Images courtesy of Wikimedia Commons

Comments

  1. Maureen, this was interesting because I am reading the Poldark books. Right now they are at the point where Napolean is in France again, making his way toward Paris!!

    ReplyDelete
    Replies
    1. I love Poldark! I can't wait to get to the book you're reading. Thanks for your comment.

      Delete

Post a Comment

Popular posts from this blog

The Cato Street Conspiracy

Conspiracy and treason go hand in hand. Throughout history, conspirators have huddled in back rooms and dark corners in secret, concocting schemes that are both dangerous and illegal. So it’s no surprise that their plans often spiral out of control and end in disaster. 
A good example of a conspiracy plot gone wrong happened during the Regency. It’s been dubbed the Cato Street Conspiracy because of where the conspirators were caught. This is a tale that, according to historian J.B. Priestley (author of The Prince of Pleasure and his Regency) “begins in absurdity and ends in horror.”
The year was 1820. Though the Napoleonic Wars were over, Britain had paid a heavy price for its victory against the French. The costs of the war had strained the country’s economy. The working classes were hit hard by periods of famine, rising food prices due to the Corn Laws, and high unemployment, the latter driven by soldiers returning from the battlefields of Europe and looking for work. And of course, t…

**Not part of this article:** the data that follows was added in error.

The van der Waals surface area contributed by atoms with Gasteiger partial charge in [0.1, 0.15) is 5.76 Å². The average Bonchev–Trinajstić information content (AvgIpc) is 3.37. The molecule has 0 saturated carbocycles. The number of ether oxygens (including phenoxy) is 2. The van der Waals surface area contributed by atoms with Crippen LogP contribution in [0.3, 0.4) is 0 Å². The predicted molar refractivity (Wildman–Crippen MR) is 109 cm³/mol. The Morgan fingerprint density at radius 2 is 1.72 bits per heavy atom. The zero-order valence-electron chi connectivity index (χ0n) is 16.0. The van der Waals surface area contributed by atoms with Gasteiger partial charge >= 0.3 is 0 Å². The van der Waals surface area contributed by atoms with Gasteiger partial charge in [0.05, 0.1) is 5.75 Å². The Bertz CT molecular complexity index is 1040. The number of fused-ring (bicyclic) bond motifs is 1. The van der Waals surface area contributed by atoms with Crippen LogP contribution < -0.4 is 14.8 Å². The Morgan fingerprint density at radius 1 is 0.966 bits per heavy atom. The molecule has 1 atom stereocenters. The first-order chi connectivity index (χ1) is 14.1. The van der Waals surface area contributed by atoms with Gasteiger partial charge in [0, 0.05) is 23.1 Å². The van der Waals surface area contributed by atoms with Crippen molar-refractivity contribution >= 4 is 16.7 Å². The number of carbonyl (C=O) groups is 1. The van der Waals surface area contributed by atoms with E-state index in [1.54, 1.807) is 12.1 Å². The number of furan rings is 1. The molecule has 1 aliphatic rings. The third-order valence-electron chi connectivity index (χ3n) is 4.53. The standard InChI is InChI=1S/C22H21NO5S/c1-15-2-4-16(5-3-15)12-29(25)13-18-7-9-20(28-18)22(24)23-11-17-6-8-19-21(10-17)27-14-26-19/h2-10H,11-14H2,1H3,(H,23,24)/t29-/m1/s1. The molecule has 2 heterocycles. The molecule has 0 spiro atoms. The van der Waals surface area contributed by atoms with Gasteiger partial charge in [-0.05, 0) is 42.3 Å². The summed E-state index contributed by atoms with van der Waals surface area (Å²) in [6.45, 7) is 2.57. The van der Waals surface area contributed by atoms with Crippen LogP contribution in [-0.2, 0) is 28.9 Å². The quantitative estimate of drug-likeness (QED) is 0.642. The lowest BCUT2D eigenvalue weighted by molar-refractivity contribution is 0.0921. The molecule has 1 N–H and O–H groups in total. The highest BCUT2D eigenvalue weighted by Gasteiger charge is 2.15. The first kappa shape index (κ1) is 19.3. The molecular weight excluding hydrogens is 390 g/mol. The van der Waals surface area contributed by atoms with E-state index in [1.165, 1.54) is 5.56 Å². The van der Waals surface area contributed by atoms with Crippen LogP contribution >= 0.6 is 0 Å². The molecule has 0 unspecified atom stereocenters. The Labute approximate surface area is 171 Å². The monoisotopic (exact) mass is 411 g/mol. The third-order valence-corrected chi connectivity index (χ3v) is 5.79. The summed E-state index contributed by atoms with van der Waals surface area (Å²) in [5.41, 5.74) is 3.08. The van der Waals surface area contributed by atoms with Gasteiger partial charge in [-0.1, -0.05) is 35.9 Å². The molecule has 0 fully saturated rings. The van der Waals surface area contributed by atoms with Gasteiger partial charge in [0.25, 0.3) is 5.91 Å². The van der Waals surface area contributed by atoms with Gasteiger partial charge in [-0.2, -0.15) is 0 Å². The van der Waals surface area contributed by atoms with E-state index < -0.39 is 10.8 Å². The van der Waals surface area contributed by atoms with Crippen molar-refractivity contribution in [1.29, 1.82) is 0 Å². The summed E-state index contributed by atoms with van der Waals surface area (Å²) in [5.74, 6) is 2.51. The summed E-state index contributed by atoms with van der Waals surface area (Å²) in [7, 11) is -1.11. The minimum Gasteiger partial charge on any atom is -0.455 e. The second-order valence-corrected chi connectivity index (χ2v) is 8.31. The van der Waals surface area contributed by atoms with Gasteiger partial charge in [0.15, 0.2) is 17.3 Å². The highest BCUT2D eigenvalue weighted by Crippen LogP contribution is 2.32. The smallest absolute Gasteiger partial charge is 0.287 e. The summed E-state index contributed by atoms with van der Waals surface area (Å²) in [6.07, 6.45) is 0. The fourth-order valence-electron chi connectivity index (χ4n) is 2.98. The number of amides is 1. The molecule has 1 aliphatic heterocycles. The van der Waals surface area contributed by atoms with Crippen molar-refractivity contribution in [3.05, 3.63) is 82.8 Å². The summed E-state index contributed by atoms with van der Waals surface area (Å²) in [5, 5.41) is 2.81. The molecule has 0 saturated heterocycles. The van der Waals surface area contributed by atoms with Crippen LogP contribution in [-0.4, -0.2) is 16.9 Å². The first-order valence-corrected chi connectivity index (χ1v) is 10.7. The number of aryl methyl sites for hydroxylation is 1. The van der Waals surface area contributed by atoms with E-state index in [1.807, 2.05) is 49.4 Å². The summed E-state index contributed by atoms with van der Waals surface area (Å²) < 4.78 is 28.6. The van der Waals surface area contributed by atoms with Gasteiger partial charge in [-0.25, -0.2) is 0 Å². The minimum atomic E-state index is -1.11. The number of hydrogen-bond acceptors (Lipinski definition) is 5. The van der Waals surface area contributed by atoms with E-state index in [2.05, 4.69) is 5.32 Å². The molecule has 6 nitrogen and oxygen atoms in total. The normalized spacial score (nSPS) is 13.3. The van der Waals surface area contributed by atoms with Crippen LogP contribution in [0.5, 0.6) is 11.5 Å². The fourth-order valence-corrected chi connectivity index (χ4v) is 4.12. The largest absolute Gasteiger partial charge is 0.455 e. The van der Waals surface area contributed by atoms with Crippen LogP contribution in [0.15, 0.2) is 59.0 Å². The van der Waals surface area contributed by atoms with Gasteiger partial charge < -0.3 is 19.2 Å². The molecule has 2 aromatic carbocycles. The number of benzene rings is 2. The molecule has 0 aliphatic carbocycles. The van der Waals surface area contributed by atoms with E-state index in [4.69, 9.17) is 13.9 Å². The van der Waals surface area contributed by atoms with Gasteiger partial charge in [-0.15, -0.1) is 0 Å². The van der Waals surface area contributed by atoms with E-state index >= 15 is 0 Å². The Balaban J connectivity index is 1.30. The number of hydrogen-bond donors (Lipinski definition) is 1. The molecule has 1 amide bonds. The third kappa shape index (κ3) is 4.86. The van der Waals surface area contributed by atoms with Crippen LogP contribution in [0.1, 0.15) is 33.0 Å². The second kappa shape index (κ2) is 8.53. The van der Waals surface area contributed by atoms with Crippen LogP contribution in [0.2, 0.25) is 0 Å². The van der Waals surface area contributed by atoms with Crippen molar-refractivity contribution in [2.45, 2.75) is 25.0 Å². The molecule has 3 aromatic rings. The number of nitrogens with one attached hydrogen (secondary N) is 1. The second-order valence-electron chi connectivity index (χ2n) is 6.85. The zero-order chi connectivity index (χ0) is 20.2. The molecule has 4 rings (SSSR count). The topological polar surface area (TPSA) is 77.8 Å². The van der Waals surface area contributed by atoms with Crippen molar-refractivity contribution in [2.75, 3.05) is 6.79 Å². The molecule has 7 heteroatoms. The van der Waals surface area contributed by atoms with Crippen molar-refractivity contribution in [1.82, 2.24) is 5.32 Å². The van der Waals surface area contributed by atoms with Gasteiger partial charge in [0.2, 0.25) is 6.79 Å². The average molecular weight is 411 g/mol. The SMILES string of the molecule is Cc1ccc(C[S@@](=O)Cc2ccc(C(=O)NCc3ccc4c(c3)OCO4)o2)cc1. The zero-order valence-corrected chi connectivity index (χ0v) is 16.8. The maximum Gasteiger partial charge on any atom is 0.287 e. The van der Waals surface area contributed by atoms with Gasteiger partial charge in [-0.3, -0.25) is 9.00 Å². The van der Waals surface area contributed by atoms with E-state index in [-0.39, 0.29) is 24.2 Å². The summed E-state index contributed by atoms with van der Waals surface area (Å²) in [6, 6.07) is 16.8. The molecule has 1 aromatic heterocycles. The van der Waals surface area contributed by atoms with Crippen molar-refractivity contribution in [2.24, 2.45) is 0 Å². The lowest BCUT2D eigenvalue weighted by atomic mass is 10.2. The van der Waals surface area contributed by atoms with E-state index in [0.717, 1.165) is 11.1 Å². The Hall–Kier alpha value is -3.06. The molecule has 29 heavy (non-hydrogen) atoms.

The end of the Holy Roman Empire, or what happens when the Empire doesn't strike back

This is the way the world ends Not with a bang but a whimper
T.S. Eliot wasn't actually describing the dissolution of the Holy Roman Empire when he wrote those words in his poem, “The Hollow Men.” Nonetheless, his words are an extremely apt way to describe the end of the Holy Roman Empire, which ended quietly with a stroke of a pen exactly 212 years ago in August of 1806. That’s when the last emperor decided it was his duty to abdicate, letting the ancient dominion under his protection dissolve rather than allow Napoleon to usurp the role of Holy Roman Emperor and everything that came with it. By that August the end of the empire had become inevitable. Napoleon’s victory over Russia and Austria at the Battle of Austerlitz in December of 1805 and his formation of the Confederation of the Rhine the following July (after he convinced 16 German princes to renounce their allegiance to the Holy Roman Empire and join him) were fatal blows. Throughout its thousand-year history, the Empire e…

Macaroni Men and Yankee Doodles

November is a month that here in the United States is defined by food, culminating in a huge Thanksgiving Day feast. It's also the month we honor our military veterans. So I'm going to focus on both food and patriotism - especially an Italian pasta product that became synonymous with a controversial English fashion and developed uniquely American associations.
During the 18th century, it was all the rage for young men of the English nobility to take a trip through Europe to soak up its art and culture. It was called the Grand Tour.
In Italy, these privileged lads discovered a pasta dish far removed from their usual British fare. It was called maccaroni, and they raved about it when they got back home. The travelers became known as the Macaroni Club, though there is no evidence an actual club ever existed.
But it wasn't their love of pasta recipes that made the club members distinctive. Along with foreign food, these young aristocrats adopted a style of dress and behavior that…